No. No one is willing to invest time in a new home. They want it turn-key, and they want it to look like any of the flipped houses you see on HGTV. That's what our realtor told us 10 years ago when we were selling MIL's house (she was also very frugal and never updated it since 1953 when she moved in.)

    We put BIL's house on the market in 2017 (last year at this time), and it had some updates because we renovated the house when when bought it--it was a foreclosure and a rat trap so we had to do something. In the same neighborhood, the EXACT same model house was put up to sale months before our--but it hadn't been updated since it was built in the 70s.

    We got an offer on BIL's house right after the first open house. The other house is still on the market. That's how it goes these days. Millennials are not into home projects.
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    Those are all good suggestions. Maybe replace the flooring also.

  6. #6
    Senior Member gimmethesimplelife's Avatar
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    I remember when the friend of my family passed in 2012 -he left behind two properties that were in decent condition but had never been updated and had 70's color schemes and 70's appliances. This person's family - also very frugal people to the point of being extreme with it - were stunned that they could not get the top dollar they were thinking they could due to the properties not being updated. One of the properties did not even have a dishwasher and though I've lived for years without one (I've actually got one now but am afraid to use it) I understand that if you want to appeal to a broader base of buyers, you need cosmetic and appliance updates, like it or not.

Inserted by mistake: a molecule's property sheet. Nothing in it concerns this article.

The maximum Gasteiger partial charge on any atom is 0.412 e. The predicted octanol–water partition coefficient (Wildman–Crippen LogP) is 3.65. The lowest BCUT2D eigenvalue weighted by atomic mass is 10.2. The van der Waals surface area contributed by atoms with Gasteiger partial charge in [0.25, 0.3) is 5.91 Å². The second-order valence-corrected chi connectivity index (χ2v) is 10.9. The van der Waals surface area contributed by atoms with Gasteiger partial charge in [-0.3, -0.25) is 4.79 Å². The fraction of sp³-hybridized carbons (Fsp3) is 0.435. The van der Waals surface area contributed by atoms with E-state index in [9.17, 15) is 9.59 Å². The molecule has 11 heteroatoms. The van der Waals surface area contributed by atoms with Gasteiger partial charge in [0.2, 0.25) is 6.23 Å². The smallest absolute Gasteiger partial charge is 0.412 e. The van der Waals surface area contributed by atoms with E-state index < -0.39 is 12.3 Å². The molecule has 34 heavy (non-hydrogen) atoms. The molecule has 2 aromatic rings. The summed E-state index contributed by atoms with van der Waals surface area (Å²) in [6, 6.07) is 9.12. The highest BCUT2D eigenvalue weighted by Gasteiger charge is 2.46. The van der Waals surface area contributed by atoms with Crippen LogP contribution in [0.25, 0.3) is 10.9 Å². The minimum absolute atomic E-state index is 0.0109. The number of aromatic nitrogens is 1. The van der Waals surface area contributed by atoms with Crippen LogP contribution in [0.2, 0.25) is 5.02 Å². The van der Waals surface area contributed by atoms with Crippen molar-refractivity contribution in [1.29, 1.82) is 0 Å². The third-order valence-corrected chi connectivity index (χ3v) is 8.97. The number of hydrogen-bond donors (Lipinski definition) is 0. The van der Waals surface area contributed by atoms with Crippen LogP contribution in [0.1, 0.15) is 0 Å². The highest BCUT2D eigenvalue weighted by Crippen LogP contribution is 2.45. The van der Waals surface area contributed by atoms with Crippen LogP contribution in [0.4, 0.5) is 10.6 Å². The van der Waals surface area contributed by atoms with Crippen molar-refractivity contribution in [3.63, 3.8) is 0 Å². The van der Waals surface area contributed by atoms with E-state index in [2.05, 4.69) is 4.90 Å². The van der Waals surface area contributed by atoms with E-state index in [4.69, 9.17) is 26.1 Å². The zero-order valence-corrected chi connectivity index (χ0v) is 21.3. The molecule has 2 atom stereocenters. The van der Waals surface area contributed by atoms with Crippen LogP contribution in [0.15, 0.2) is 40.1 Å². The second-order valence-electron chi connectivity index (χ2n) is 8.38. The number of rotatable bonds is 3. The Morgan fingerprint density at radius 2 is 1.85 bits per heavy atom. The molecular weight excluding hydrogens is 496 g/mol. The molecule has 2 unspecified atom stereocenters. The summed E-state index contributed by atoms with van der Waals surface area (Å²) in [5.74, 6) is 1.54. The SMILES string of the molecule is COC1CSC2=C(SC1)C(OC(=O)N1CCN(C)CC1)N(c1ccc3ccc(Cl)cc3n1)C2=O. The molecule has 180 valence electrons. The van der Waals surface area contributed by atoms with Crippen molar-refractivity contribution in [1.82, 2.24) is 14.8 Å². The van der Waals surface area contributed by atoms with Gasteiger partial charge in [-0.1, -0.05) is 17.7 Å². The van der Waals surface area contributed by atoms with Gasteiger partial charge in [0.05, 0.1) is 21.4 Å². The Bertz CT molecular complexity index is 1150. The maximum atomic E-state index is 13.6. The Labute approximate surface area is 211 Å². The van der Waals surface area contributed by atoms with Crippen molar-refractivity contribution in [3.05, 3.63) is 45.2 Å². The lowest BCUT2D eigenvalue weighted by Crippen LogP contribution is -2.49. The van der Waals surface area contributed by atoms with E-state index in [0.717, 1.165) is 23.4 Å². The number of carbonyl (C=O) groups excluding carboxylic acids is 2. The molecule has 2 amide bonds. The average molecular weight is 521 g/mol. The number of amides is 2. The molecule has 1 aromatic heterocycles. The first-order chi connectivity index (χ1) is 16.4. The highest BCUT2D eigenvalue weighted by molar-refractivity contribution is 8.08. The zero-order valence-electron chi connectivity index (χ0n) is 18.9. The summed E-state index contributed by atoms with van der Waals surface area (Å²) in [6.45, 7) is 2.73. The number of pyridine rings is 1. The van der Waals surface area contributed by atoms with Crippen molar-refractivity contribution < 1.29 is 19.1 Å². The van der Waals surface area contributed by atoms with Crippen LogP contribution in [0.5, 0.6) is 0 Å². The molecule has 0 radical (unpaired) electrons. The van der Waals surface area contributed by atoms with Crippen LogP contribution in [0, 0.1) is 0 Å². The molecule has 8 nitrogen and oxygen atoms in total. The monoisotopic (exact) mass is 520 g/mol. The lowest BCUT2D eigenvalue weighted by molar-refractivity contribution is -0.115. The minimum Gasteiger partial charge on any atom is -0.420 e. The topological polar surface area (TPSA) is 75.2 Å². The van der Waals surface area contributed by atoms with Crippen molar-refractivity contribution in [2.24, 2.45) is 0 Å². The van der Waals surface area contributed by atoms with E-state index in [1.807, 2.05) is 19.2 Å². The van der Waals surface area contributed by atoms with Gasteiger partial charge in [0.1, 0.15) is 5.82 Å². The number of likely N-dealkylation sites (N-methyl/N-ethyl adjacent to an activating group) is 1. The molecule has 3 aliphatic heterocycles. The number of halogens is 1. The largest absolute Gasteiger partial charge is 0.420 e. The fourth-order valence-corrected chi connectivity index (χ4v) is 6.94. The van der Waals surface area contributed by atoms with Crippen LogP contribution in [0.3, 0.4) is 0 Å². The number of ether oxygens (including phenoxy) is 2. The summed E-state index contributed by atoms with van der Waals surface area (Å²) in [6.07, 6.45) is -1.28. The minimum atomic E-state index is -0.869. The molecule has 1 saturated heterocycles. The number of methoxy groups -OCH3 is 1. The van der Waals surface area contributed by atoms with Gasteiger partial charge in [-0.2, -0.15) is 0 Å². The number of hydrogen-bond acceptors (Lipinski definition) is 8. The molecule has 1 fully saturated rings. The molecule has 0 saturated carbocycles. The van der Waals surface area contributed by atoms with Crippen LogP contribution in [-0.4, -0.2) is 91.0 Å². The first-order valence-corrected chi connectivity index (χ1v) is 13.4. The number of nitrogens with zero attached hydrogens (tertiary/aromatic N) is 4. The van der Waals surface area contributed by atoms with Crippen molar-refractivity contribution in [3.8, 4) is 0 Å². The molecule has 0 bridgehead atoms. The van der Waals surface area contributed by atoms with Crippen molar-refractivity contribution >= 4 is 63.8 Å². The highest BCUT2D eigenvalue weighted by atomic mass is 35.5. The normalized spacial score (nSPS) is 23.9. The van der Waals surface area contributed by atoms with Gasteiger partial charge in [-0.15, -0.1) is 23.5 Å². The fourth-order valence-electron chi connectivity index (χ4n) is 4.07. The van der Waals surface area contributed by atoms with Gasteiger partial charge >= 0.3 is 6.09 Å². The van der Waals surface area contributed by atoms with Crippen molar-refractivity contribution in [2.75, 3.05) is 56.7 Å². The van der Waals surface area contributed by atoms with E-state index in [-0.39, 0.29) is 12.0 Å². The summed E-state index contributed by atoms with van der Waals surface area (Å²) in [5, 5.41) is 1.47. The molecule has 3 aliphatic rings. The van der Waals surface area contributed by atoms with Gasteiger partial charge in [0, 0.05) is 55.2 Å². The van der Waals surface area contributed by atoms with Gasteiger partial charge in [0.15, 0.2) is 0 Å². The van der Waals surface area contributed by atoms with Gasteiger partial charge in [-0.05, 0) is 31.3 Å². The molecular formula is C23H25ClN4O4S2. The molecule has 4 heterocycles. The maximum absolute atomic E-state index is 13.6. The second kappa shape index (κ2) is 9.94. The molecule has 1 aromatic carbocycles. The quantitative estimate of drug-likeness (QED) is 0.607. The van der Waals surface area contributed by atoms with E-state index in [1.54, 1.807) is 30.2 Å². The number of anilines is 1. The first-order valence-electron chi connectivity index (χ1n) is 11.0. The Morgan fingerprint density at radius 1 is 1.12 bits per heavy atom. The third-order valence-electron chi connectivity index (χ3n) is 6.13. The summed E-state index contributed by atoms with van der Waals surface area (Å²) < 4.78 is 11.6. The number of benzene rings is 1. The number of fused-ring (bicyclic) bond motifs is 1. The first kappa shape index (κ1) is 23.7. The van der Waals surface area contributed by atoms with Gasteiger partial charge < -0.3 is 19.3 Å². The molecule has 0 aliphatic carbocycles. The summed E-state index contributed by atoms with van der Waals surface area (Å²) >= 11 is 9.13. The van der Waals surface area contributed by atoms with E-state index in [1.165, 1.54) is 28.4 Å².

Long story short....the family refused the updates and a married gay male couple bought one of the houses cheap and did the updating themselves and I've seen pics of their updates online and wow! The property looks amazing now....night and day difference. But to get back to the main point, yes, people expect cosmetic perfection and modern this that and the other....if you want top dollar. Otherwise there will be an expected price reduction to bring the property into line with what the market overall expects.

    My advice? If updating your property is beyond your income or your interests, stay in one place if possible for as long as you can to avoid these unrealistic capitalistic expectations. I get this is not possible for all people, but if you can pull it off, you can avoid being exposed to this issue. Rob
    Last edited by gimmethesimplelife; 5-18-18 at 6:24pm.

  7. #7